August 5, 2011 at 12:52 pm — Reply

      If we’re voting, I think I fall in more with TaZ’s review of the story and the character’s motivations than I do with Jimmy’s.

      • beepbeep
        August 7, 2011 at 1:21 am — Reply

        me too.

        • darklighter
          August 9, 2011 at 9:56 am — Reply

          Absolutely me too. The biggest highlight of Flashpoint has been this twist on the whole Batman Joker fued. The art to me seemed pretty good. There are so many bad artists out there mostly doing Marvel’s stuff (specifically ASM) that to harp on this seems unnecessary.

    • Jimmy
      August 8, 2011 at 7:42 am — Reply

      I do agree that the physician aspect of Thomas Wayne’s character has been emphasized particularly well in the Flashpoint universe, and I actually like that a lot. It serves to distinguish Thomas from Bruce in some essential ways.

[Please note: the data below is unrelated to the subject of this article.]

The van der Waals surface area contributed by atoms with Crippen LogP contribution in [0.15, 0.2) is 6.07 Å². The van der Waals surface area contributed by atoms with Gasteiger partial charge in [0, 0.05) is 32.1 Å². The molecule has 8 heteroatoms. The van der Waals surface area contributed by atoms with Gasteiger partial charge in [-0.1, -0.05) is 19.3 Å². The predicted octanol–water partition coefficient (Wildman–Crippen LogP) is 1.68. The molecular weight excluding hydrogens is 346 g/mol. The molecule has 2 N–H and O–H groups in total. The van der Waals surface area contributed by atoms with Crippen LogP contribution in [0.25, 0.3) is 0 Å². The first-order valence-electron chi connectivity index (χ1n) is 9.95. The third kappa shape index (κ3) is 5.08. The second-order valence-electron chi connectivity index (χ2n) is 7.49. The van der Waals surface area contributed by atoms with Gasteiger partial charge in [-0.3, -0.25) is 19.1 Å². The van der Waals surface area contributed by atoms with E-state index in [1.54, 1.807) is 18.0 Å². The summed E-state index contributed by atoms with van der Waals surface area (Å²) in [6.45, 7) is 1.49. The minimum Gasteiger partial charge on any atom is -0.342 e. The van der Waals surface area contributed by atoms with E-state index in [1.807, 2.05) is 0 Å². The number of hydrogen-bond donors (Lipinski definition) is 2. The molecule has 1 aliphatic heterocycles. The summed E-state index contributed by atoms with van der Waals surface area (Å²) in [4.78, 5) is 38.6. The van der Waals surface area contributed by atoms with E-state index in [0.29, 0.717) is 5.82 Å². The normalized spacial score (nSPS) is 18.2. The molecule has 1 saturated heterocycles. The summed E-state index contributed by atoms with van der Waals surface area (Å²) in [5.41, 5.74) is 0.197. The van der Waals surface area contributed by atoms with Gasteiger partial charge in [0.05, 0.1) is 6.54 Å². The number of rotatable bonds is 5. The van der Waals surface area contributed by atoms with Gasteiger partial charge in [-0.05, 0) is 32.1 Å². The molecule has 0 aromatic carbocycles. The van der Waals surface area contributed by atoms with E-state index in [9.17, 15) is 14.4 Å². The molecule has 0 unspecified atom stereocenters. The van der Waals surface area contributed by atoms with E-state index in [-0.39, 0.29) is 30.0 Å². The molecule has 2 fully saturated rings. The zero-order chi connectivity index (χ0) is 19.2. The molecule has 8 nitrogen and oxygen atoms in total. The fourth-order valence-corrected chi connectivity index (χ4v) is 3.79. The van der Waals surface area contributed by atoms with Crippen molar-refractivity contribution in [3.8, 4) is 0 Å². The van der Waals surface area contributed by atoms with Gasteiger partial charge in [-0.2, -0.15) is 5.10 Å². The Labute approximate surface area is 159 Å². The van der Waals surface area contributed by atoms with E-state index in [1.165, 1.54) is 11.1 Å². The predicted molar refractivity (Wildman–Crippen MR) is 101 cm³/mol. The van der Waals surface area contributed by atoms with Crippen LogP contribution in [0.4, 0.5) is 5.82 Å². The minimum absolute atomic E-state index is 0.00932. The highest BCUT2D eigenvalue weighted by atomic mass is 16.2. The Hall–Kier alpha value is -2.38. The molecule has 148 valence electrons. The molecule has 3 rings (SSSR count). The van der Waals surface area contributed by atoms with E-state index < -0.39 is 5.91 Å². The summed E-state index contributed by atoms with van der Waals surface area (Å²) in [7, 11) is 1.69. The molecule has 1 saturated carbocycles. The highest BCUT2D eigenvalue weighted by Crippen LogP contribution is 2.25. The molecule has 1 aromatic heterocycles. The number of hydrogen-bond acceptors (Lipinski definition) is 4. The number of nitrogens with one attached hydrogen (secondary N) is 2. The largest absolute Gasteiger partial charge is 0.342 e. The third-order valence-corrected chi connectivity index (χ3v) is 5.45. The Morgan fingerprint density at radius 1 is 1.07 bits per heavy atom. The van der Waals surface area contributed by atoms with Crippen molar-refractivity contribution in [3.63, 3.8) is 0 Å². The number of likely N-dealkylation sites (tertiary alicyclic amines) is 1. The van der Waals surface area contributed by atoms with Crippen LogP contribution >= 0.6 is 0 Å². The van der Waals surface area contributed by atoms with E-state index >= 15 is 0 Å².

I think the art-driven storytelling would’ve worked a lot better for me had it been someone other than Eduardo Risso doing the art. I would’ve loved Guillem March on it, or Dustin Nguyen, or even someone like Chris Burnham. Though honestly I would’ve been fine with Risso had he not drawn Thomas Wayne as such a thug. When we’ve gotten depictions of Thomas in the past, he’s been a gentleman–after all, as you mentioned, his character is very prominently a doctor. As I mentioned in my review of issue #1 (and tried not to drone on about too much in this one, as I felt I’d just be repeating myself endlessly), my biggest problem with Risso’s art is that Thomas Wayne doesn’t look like the Thomas Wayne we’ve known. I know this is Flashpoint, but there is no reason that he should look that different. And we actually know FOR A FACT that Eduardo Risso’s Thomas Wayne doesn’t look like the Thomas Wayne of the Flashpoint universe, as per Flashpoint #1–on the next to last page, we get a good look of Thomas standing with Martha and Bruce. This isn’t the thick-lipped Stallone-looking Thomas we’ve encountered throughout Knight of Vengeance. And, even in his bat-costume, Thomas in Knight of Vengeance is an entirely different beast from in the Flashpoint title. In Flashpoint he seems a bit taller, thinner, and more of a billowing, ominous Batman–plus he always has that little bit of stubble going on. Risso just seems to completely disregard the character design that Kubert drew up, and it just seems like a lack of professionalism in my mind. I couldn’t get over it, and it really drew me out of the story. With art that had been more consistent to the Flashpoint main title, I probably would’ve gotten a lot more into this title.